Nintendo Switch was the best selling console in July


Nintendo Switch dominated the market, becoming the top-selling console for July.

Today’s monthly report by The NPD Group not only announced both Nintendo’s hardware and software sales dominance for July, it also noted Nintendo had its highest hardware unit sales for a July since 2009.  Nintendo Switch is the only platform showing “year-on-year” growth in full game software sales, according to the report.

Total hardware sales were up across the entire video game industry by 19 percent. The NPD Group’s Mat Piscatella credited the Switch’s dominance in the report to a 22 percent growth of about $1.2 billion (44 percent of all consumer spending on full game sales) in “E” and “T” ESRB (Entertainment Software Rating Board)-rated games. Meanwhile, “M” rated games saw a decrease, he said.

Total video game sales in July of $749 million included a 19 percent jump in hardware, from $182 million in July 2017 to $217 million this year. There also was a robust 49 percent rise in video game accessories and game cards, from $193 million last year to $286 million in July 2018.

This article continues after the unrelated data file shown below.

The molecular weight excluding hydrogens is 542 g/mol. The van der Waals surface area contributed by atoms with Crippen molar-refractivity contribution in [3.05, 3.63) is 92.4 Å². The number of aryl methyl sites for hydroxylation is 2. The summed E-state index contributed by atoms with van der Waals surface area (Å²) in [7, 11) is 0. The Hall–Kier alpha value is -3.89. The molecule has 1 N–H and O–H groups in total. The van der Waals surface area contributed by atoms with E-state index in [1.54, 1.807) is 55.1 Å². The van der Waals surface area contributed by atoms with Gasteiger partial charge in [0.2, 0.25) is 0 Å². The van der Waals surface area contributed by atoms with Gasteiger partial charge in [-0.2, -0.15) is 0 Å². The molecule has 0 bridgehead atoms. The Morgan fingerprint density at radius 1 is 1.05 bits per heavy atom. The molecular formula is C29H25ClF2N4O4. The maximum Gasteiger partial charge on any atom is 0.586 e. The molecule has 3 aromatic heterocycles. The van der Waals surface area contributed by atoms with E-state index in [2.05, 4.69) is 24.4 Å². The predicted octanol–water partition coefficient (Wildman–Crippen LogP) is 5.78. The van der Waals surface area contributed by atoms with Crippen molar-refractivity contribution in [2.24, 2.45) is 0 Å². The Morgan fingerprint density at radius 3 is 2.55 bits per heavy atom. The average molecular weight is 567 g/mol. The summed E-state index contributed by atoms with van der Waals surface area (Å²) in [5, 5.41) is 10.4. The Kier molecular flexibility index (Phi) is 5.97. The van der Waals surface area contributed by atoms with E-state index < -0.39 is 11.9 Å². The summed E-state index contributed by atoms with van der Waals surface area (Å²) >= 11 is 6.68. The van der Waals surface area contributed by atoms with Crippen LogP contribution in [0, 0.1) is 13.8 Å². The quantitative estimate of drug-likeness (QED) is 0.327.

As far as trends went for total spending, Piscatella noted they were “well ahead of the previous four years.”

Total video game sales for the year so far have totaled almost $6.8 billion (that’s with a “b”), which is nearly a billion (again, a “b”) higher than last year’s $5.8 billion this time of the year. As with July’s figures, the analyst noted that total spending trends for the year thus far were higher than they have been in the past four years.

“Another great month for the U.S. video game space. A particularly good month for Nintendo,” Piscatella said.


John Dunphy
John Dunphy has written, edited and managed several newspapers, magazines and news websites in both the United States and South Korea. He's written about local government, food, nightlife, Korean culture, beer, cycling, land preservation, video games and more. His love of gaming began with the Atari 2600 but truly came of age on the Super Nintendo. Looking at his staggering surplus of console and PC games yet to be played, he laments the long-ago days of only being able to buy one $70 32-megabyte cartridge and playing it until his hands ached.